(HealthDay News) – The positive vascular effects of weight reduction in obese patients are partially determined by insulin status, according to a study published online Sept. 4 in the Journal of the American College of Cardiology.

Sherman J. Bigornia, PhD, from Boston University, and colleagues prospectively studied 208 overweight or obese patients (average age, 45 years; average body mass index, 45kg/m²) receiving medical/dietary (48%) or bariatric surgical (52%) weight loss treatment during a median period of 11.7 months. At baseline and following the weight loss intervention, plasma metabolic parameters were assessed and ultrasound was used to measure vascular endothelial function. Patients were stratified by median plasma insulin levels.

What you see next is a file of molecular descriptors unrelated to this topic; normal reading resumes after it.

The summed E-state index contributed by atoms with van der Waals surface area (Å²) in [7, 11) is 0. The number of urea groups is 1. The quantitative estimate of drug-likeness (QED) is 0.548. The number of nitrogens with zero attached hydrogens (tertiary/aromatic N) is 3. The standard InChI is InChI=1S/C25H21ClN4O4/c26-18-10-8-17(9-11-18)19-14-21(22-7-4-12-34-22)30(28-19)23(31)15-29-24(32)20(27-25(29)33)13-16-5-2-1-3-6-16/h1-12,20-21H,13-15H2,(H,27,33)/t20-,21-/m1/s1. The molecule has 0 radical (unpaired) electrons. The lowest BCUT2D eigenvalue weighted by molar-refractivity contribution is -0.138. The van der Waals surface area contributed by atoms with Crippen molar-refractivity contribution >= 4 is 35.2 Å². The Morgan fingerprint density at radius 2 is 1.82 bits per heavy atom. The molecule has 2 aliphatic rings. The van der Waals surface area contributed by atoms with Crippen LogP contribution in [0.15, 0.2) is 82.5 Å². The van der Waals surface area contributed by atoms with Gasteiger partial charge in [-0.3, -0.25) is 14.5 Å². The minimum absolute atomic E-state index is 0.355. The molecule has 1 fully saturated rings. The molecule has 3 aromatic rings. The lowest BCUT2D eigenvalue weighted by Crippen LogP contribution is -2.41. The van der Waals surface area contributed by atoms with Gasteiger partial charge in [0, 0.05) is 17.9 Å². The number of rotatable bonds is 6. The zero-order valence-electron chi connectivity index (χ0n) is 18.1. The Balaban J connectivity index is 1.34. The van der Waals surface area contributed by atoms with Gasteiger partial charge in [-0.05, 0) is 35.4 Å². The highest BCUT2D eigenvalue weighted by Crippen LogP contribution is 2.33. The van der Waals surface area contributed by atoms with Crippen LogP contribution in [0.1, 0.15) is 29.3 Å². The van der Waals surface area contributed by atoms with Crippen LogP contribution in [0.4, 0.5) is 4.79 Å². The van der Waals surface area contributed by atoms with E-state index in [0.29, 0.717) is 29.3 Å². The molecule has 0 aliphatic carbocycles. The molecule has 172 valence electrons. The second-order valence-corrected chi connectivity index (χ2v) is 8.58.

The researchers found that the patients experienced 14% weight loss during the study period. For those with higher baseline plasma insulin levels (above median, >12uIU/mL; 99 patients) there were significant improvements in brachial artery macrovascular flow-mediated vasodilation and microvascular reactive hyperemia with ≥10% weight loss (compared to <10%). Using a 5%weight loss cut-point, in the higher insulin group, only microvascular responses improved significantly. In the lower insulin group (≤12uIU/mL; 109 patients), however, vascular function did not change significantly with similar weight loss.

“Insulin status is an important determinant of the positive effect of weight reduction on vascular function, with hyperinsulinemic patients deriving the greatest benefit,” the authors write.

Several authors disclosed financial ties to the pharmaceutical industry.

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